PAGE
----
McDonald T., Dietrich, F., and Lutzoni, F. (2013) High-throughput genome sequencing of lichenizing fungi to assess gene loss in the ammonium transporter/ammonia permease gene family. BMC Genomics 14:225.

McDonald, T., Gaya, E., and Lutzoni, F. (2013) Cultures of lichenizing fungi from the Lecanoromycetes, Eurotiomycetes, Dothidiomycetes and Arthoniomycetes. Symbiosis (59):165-171.

McDonald, T., Wiesner, D., and Nielsen, K. (2012) Cryptococcus. Current Biology 22(14):R554-5.

McDonald T., Dietrich, F., and Lutzoni F. (2012) Multiple horizontal gene transfers of ammonium transporters/ammonia permeases from prokaryotes to eukaryotes: Toward a new functional and evolutionary classification. Molecular Biology and Evolution 29(1):51-60.

Wiesner, D., Moskalenko, O., Corcoran, J., McDonald, T., Rolfes, M., Meya, D., Kajumbula, H., Kambugu, A., Bohjanen, P., Knight, J., Boulware, D., and Nielsen, K. (2012) Cryptococcal genotype influences immunologic response and human clinical outcome after meningitis. mBio 3(5):e00196-12

McDonald, T., Brown, D., Keller, N. P., and Hammond, T. (2005) RNA silencing of mycotoxin production in Aspergillus and Fusarium species. Molecular Plant-Microbe Interactions 18:539-545.

McDonald, T., Noordermeer, D., Zhang, Y.-Q., Hammond, T., and Keller, N. P. (2005) The ST cluster revisited: Lessons from a genetic model. In: Aflatoxin and Food Safety, H. Abbas, ed. (Boca Raton, FL: CRC Press), pp. 117-136.

McDonald, T., Devi, T., Shimizu, K., Sim, S.-C., and Keller, N. P. (2004) Signaling events connecting mycotoxin biosynthesis and sporulation in Aspergillus and Fusarium spp. In: New Horizon of Mycotoxicology for Assuring Food Safety, T. Yoshizawa, ed. (Takamatsu, Kagawa, Japan), pp. 139-147.

McDonald, T., Miadlikowska, J., and Lutzoni, F. (2003) The lichen genus Sticta in the Great Smoky Mountains: A phylogenetic study of morphological, chemical, and molecular data. The Bryologist 106:61-79.

McDonald, T., Mukaremera, L., and Nielsen, K. (2015) Analysis of the population structure and virulence of clinically isolated strains of Cryptococcus from localities in sub-Saharan Africa. Mycological Society of America, Edmonton, Canada.

McDonald, T., and Nielsen, K. (2014) The population structure of clinically isolated strains of Cryptococcus for sites in sub-Saharan Africa. 10th International Mycological Congress, Bangkok, Thailand.

McDonald, T., and Nielsen, K. (2014) The population structure of clinically isolated strains of Cryptococcus for sites in sub-Saharan Africa. 9th International Conference on Cryptococcus and Cryptococcosis (ICCC-9), Amsterdam, the Netherlands.

McDonald, T. (2014) Microbial evolution and systematics: DNA (and Lego) building blocks. Gustavus Adolphus College, St. Peter, Minnesota.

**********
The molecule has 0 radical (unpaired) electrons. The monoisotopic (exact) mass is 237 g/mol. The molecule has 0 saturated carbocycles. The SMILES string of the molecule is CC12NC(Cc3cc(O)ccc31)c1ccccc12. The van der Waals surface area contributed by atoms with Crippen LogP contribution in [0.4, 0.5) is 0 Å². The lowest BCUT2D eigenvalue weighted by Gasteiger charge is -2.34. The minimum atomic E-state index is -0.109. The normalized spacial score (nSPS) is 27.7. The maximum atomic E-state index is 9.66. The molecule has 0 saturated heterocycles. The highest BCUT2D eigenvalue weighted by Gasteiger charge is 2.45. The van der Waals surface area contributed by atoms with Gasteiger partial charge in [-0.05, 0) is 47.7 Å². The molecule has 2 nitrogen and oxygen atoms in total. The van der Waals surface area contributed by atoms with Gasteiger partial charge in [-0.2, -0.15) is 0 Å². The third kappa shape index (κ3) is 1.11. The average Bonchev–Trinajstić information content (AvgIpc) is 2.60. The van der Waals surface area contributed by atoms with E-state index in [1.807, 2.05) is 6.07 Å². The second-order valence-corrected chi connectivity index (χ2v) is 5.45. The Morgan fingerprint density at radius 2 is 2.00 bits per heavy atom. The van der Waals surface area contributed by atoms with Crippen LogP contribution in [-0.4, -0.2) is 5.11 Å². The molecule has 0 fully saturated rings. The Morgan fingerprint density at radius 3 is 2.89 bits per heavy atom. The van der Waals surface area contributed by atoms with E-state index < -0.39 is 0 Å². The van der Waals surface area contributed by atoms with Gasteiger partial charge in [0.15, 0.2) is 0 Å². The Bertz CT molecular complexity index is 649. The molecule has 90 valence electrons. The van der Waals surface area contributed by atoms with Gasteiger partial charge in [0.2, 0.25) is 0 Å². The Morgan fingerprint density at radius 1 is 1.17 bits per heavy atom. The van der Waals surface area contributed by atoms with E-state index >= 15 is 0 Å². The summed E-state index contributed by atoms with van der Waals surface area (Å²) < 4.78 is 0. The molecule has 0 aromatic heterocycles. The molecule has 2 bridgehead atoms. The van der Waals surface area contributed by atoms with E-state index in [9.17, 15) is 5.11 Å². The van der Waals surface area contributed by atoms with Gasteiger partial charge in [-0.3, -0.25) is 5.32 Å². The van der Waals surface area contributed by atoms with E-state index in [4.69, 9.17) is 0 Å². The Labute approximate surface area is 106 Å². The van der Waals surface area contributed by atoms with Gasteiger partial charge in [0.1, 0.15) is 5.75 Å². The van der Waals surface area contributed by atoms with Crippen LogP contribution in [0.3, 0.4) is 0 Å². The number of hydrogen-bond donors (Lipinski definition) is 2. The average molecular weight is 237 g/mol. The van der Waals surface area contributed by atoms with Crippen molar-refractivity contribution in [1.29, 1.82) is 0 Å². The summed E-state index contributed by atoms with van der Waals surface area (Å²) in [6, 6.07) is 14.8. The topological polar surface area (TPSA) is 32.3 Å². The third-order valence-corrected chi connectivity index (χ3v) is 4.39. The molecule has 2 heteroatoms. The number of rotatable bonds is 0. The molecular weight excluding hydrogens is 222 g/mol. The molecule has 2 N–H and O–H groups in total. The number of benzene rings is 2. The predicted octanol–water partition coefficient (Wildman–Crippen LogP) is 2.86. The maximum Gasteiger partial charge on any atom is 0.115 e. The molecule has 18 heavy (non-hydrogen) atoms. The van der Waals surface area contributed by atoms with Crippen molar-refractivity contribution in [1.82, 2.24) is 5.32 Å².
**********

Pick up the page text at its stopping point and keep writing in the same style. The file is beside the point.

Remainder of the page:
McDonald, T. (2014) The Evolutionary History of Ammonium Transport. St. Catherine University, St. Paul, MN

McDonald, T. (2013) Eukaryotic microbiology. College of St. Benedict and St. John’s University, Collegeville, Minnesota.

McDonald, T. (2013) Ecology and evolution of fungal symbioses: From mutualism to pathogenesis. Department of Plant Pathology and Bell Museum of Natural History, University of Minnesota, St. Paul, Minnesota.

McDonald, T. and Nielsen, K. (2013) Whole genome sequencing of high- and low-mortality strains of Cryptococcus neoformans var. grubii to discover genetics determinants of virulence. Fungal Genetics Conference, Pacific Grove, California.

McDonald, T. and Nielsen, K. (2012) Multi-locus sequence typing of Cryptococcus neoformans. COAT investigators meeting, Makerere University, Kampala, Uganda.

McDonald, T., Moskalenko, O., Wiesner, D., and Nielsen, K. (2012) Fungal genotype determines human immune response and mortality in cryptococcal meningitis. Gordon Conference on Cellular and Molecular Fungal Biology, Holderness, New Hampshire.

McDonald, T., Armaleo, D., Dietrich, F., Lutzoni F. (2011) Insights into the evolution and development of the lichen symbiosis: Cladonia grayi as a model lichen. Duke University, Durham, North Carolina.

McDonald, T., Armaleo, D., Dietrich, F., Lutzoni F.(2011) Horizontal gene transfer in the evolutionary history of ammonium transporters in fungi. University of Minnesota, Department of Microbiology, Minneapolis, Minnesota.

McDonald, T., Armaleo, D., Dietrich, F., Lutzoni, F. (2010) Horizontal gene transfer in the evolutionary history of ammonium transporters in fungi. International Mycological Conference, Edinburgh, Scotland.

McDonald, T., Armaleo, D., Dietrich, F., Joneson, S., and Lutzoni, F. (2009). Is the acquisition of plant ammonium transporter genes by fungi key to the origin of the lichen symbiosis? Mycological Society of America, Snowbird, Utah.

McDonald, T., Armaleo, D., and Lutzoni, F. (2009). DNA methylation in the lichen-forming fungus Cladonia grayi. Mycological Society of America. Snowbird, Utah.

McDonald., T., Armaleo, D., Dietrich, F., Lutzoni, F. (2008) State-specific DNA methylation in the lichen symbiosis. International Association for Lichenology, Pacific Grove, California.

McDonald., T., Armaleo, D., Dietrich, F., Lutzoni, F. (2006) Genetics and epigenetics of the lichen symbiosis. International Symbiosis Society, Vienna, Austria.